I'm happy with it, and grateful to you all for staying my hand and making me think about it a little more before pulling the trigger on the unravel. (But you see the robots, don't you? Maybe they're more like paper dolls?)

During this snowy photo shoot (and I am really not looking for reasons) I found a reason to bring a chicken into the house. Just for a little while. She stood in front of the blowing furnace vent with her feathers a-ruffling, and just gave me a look. It's hard to explain.

Not for nothing, this is the hen we call "Nervous."

Saturday, February 7, 2015

Reprieve

 
You have persuaded me. The Asta has been pardoned, and when I wore it the other day, it got raves, and it was warm and snuggly and comfy, and with the right pair of boots it made me want to take on the world. Thank you all, as always, so much, for holding my hand. I'm already eyeballing another Kate design from Yokes, and before I do that I'm going to take your advice about the value finder thingy, but first, this, which consumed me all day and through many episodes of Foyle's War on Netflix:
This is a test knit of something amazing. It seems to be all sweaters around here at the moment. Must be I'm cold.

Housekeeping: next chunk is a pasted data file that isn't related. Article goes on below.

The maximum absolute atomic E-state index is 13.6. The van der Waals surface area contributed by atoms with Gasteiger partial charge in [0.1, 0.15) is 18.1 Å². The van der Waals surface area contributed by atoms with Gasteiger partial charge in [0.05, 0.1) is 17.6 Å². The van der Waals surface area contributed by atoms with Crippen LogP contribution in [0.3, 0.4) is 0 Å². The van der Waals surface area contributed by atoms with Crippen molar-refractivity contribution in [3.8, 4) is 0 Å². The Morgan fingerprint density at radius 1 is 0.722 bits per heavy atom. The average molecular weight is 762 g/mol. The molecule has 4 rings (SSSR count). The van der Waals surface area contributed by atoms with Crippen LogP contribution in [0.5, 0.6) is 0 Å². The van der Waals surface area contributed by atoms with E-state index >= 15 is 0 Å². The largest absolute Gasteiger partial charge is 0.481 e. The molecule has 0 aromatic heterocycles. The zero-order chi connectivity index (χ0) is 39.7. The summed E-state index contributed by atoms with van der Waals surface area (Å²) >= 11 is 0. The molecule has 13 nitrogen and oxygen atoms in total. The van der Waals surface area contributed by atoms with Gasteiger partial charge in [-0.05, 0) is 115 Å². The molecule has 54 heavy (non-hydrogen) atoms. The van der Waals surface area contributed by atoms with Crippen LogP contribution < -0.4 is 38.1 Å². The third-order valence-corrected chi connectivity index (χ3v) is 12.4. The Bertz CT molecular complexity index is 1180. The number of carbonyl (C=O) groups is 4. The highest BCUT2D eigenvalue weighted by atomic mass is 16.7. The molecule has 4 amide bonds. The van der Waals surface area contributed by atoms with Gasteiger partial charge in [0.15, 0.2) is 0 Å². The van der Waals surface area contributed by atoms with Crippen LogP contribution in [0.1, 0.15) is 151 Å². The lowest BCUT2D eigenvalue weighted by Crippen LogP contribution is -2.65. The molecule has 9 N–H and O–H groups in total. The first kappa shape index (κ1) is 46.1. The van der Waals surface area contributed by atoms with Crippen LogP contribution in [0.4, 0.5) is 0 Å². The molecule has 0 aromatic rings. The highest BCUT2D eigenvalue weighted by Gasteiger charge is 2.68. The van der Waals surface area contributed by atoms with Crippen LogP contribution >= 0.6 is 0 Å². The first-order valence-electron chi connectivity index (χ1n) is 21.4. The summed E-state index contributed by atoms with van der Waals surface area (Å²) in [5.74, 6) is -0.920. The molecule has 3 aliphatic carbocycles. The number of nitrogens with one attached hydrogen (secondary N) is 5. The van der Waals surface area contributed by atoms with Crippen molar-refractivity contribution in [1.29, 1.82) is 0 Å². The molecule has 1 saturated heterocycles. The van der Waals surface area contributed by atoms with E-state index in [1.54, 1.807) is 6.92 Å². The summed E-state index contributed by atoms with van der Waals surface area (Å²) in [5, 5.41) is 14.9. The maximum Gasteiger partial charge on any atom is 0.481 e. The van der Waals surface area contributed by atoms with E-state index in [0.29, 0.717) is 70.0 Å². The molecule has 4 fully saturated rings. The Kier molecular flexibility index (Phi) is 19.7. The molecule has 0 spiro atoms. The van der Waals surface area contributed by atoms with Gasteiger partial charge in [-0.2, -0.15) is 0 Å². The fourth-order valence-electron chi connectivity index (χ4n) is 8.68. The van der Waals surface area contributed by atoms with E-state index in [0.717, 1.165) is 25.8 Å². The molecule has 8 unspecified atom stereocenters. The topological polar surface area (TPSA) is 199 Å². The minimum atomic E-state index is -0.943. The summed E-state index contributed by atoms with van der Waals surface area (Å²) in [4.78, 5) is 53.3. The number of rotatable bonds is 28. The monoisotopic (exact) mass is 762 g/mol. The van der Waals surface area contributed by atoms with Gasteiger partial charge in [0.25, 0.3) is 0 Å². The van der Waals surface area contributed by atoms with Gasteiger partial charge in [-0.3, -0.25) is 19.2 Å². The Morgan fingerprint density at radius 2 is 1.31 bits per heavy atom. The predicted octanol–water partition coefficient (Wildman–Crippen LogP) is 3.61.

Thursday, February 5, 2015

An almost perfect sweater, and a story about a rug

I'm going to spend a moment processing my angst about this sweater. I have lain awake at night, wondering why I am so incapable of seeing value contrast, and feeling crabby about how well--how perfectly--this sweater fits me now that it is finished, blocked, and dry.
You see beautiful Kate there on the page, in her finished sweater, and I swear to you, that's what mine looks like too. The fit, I mean. She is so good at this knitwear design thing. Meanwhile, I went off on my own with yarn and now my yoke looks like little robots, bisected by a strange sun flare, and while there's nothing wrong with that if that's what you're aiming for, it makes me a little sad to think what could have been. Why did it have to fit so beautifully? That makes it harder to start over. Sigh. I think I'll wear it while I figure out what to do differently after I rip it out to try again.